Whoever coined the words, "Getting there is half the fun" obviously wasn't talking about hauling a racecar to the track. Whether the trip is made on back roads or an interstate highway, towing a trailered racecar is never fun, considering the countless brain-dead drivers you encounter along the way. It seems as though most of them think they absolutely have to be talking on their cell phones, drinking a cup of coffee, or both while they're careening down the highway.
GM's 5.3-liter (325 cubic...
GM's 5.3-liter (325 cubic inches) Gen 3 small block has been in production since the '99 model year and has essentially replaced the traditional 350 small block. Although it's 25-cubic inches smaller than its predecessor, the 5.3's longer stroke makes it an inherently better truck engine.
The idiots to your right and left, and in front of you are never going to change, but if your tow vehicle has a bit more power, it may be easier to get away from them. As an added benefit, the power that helps you distance yourself from the accidents waiting to happen, also makes it easier for your rig to climb hills and get up to normal cruising speed. And although it may seem to be a contradiction, the same modifications that bring increased power, can also improve fuel economy.
Although the techniques used to improve the performance of different vehicles is similar, there are engine-specific differences. This month's edition of "Tow Story" deals with Chevy's Silverado and GMC's Sierra, virtually identical 1/2-ton pickups that are commonly used for daily transportation during the week and for hauling race cars on weekends. Since the 1999 model year, most of these trucks have been equipped with GM's 5.3-liter LSx "Gen3" small block. (GM's replacement for the old, reliable 350.) Rated at 285-315 hp depending on model year, the 5.3 delivers impressive performance. But when the weight a car, trailer, tools, tires, and spare parts are hung on the back, life in the fast lane gets a lot slower.
Scanning/programming systems like EFILive's FlashScan allow you to monitor engine operation and retune the engine using a laptop computer. FlashScan's V2 interface module also functions as a stand-alone monitor and data recorder and it can also read and reset diagnostic trouble codes. It's an invaluable tool for optimizing the performance of a 5.3-liter and a host of other late-model GM engines.
As is the case with a race engine, improved air flow and reduction of parasitic power losses are two important keys to improved truck engine performance. The relatively simple modifications we made to our 2002 Silverado test vehicle resulted in horsepower and torque readings of 268 and 308, increases of 24hp and 15 lb-ft of torque respectively. We didn't do individual tests after each modification, because we were trying to develop a "package" that would deliver significant improvements. We're also working on a towing-oriented heads/cam package for the 5.3. It will be covered in a future issue.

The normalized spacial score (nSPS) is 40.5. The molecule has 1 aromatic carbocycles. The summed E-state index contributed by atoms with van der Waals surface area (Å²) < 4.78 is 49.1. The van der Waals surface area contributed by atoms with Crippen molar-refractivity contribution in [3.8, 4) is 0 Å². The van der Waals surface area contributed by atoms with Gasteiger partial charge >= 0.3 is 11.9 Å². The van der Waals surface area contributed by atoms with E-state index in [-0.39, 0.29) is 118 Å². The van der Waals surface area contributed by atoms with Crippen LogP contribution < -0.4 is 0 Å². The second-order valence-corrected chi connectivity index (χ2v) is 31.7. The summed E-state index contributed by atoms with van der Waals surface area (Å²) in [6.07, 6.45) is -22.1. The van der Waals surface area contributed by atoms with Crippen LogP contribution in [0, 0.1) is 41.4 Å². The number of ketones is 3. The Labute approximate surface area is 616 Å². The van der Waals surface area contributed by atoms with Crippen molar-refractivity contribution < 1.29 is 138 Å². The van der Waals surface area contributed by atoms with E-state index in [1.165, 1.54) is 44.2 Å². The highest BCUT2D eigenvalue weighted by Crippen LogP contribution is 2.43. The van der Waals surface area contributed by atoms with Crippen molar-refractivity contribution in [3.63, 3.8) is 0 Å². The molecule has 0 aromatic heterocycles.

The horsepower increase we recorded is a bit deceiving and somewhat irrelevant, but it does put some of the advertised claims you may see into perspective. In a tow vehicle, peak horsepower is largely irrelevant because chances are pretty slim that you'll have the gas pedal on the floor, and the engine spinning at 5,500 rpm, when there's a trailer hooked to the rear; mid-range torque is of far more practical importance. As for the test numbers being deceiving, tests on a chassis dyno are typically done with the vehicle's transmission in "high" gear (with a 1:1 ratio) so that driveline losses are minimized. As is the case with many late model vehicles, the speed limiter in our test truck was set to 105 mph, which corresponds to an engine speed of approximately 4,500 rpm, well below the engine's 5,100 rpm power peak. That being the case, raising the speed limiter setting results in a sizable power gain, simply because maximum engine test rpm was increased.
One of the easiest methods of increasing both available horsepower and overall fuel economy is to replace the mechanical fan with an electric model. (This obviously applies only to engines equipped with mechanical fans; 2007 and later model GM trucks are factory equipped with electric fans.) Even though the stock fan is mounted to a viscous coupling, (that's supposed to allow the fan to free-wheel until engine temperature reaches a predetermined level) it still spins fast enough to consume a significant amount of power. The dramatic improvement in throttle response after the mechanical fan has been removed is further evidence of its negative impact on power-and fuel economy. Our 2002 Silverado test vehicle picked up a solid mile per gallon after its mechanical fan was replaced with a Spal dual electric fan assembly. In addition to a wide selection of fans, Spal also offers a unique pulse width modulated controller that allows easy setting of "fan-on" and "fan-off" temperatures.